A number of recent reports in Chinese state-run media indicate that the country’s carrier-based J-15 multirole fighter jets have entered mass production.
The Shenyang J-15 (also called Flying Shark) is China’s carrier-based fighter aircraft. It was reversed engineered from a Russian Sukhoi Su-33 that China acquired from Ukraine, although it reportedly is equipped with some indigenous weapons, avionics and other features that Beijing claims greatly enhances its capabilities. The J-15 is also powered by the Chinese-built Taihang (WS-10) turbofan engine.
A J-15 prototype conducted its first flight test in August 2009. In November last year it was announced that a PLA Air Force (PLAAF) pilot conducted the first take-off and landing from China’s aircraft carrier, Liaoning, using one of the J-15 tester jets. Throughout 2013 the PLAAF has continued holding take-off and landing exercises using the J-15 aircraft.
The People’s Daily Online carried a couple of reports this week on the J-15. Most of them begin by noting that “many keen military observers” have noted that the J-15s that have appeared on CCTV as of late have been painted gray with a People’s Republic of China flag on them, in contrast to the initial five J-15s that were painted yellow and were therefore marked as being intended solely for testing and development. The reports then note that the new paint job has led these “keen military observers” to speculate that the J-15 fighters have entered mass production.
One of the reports then asks Yin Zhuo, which it identifies only as a military analyst but who is also a former Rear Admiral in the PLA Navy (PLAN), to comment on this speculation. Admiral Yin begins by affirming that there has not been an official announcement yet on whether the J-15s have entered mass production, but nonetheless judges that the “navy paint finish on the J-15 indicates that it is now in formal service.”
He is then quoted as that online speculation about whether the aircraft has entered into mass production is “logical based on the facts that J-15 is already in service, and its technology is mature enough for mass production.” The rest of the article is devoted to Admiral Yin discussing what the implications will be if the J-15s have entered mass production, including the aircraft’s service life, which he estimates at 25-30 years.
“Once mass production is under way,” the People’s Daily paraphrases Admiral Yin as saying, “the aircraft design will be fixed other than in terms of possible changes to radar and electronic communication systems, or modernization of the engine after 10 to 15 years of service. However, the profile, basic finish, and performance standards of the aircraft have been established.”
Although hardly conclusive, the reports strongly suggest that mass production of the J-15 has begun, or at least that the Communist Party wants to create that impression.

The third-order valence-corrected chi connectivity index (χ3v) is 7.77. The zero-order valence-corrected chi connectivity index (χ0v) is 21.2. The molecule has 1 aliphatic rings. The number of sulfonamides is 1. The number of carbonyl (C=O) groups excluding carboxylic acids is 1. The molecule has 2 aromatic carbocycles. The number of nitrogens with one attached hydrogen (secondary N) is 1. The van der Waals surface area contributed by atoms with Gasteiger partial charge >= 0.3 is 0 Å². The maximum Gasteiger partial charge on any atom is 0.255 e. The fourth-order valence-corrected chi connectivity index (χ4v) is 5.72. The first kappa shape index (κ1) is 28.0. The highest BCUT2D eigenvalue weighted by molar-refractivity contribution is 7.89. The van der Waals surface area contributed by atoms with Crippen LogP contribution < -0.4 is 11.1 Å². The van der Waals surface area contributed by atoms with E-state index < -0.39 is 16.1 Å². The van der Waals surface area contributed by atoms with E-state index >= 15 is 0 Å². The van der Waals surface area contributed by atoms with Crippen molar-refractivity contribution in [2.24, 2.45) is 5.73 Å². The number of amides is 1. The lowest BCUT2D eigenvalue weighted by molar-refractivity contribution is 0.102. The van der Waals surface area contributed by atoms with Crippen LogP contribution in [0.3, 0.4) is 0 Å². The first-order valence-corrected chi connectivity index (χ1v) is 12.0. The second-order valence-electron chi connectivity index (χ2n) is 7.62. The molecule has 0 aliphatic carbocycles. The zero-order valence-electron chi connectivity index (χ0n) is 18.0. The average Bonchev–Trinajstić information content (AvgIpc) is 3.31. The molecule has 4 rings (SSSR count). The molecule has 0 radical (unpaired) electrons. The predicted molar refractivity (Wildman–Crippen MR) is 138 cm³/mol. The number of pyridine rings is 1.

Notably, the reports coincide with the Commander of PLAN, Admiral Wu Shengli, visiting the United States. The commander of the Liaoning carrier and the pilot who first landed on the carrier last November are accompanying Admiral Wu on the trip, according to Reuters.
“We have around 36 airplanes operating on board our ship,” Captain Zhang Zheng, the Liaoning commander told reporters in Washington this week, referring to aircraft carrier. “And we are still practicing and doing tests and experiments for the equipment and systems.”
Admiral Wu, on the other hand, told reporters that the Liaoning is just for training and experimentation and after a “final evaluation” the PLAN will decide on the development of a new aircraft carrier for the service.
Meanwhile, one of the other J-15 articles that appeared on the People’s Daily website compared it favorably relative to other countries’ carrier-based aircraft. Indeed, Admiral Yin, who was also quoted in that article, is paraphrased as saying that the J-15 “reaches a similar level to the U.S. F/A-18C/D Super Hornet” and is superior in terms of its air combat capability.
However, Want China Times flags a Xinhua report that quotes Sun Cong, the J-15s designer, noting that currently the aircraft cannot launch attacks against ships and ground targets when taking off from the Liaoning. That is because the aircraft carrier utilizes a ski-jump ramp and the J-15 would be too heavy to take off if it was carrying air-to-surface missiles and bombs. Thus, until the Navy acquires a Catapult-Assisted Take-Off But Arrested-Recovery (CATOBAR) carrier, the J-15, which is a multirole fighter, will be limited primarily to air superiority operations (and ship defense).
Notably, one of the People’s Daily reports observed that the J-15’s “front wheel is suitable for catapult launch similar to the carrier-based fighter of the U.S. Navy. The catapult launch was taken into consideration at the beginning of its design.”
In that context, Admiral Wu’s comments seem very interesting indeed.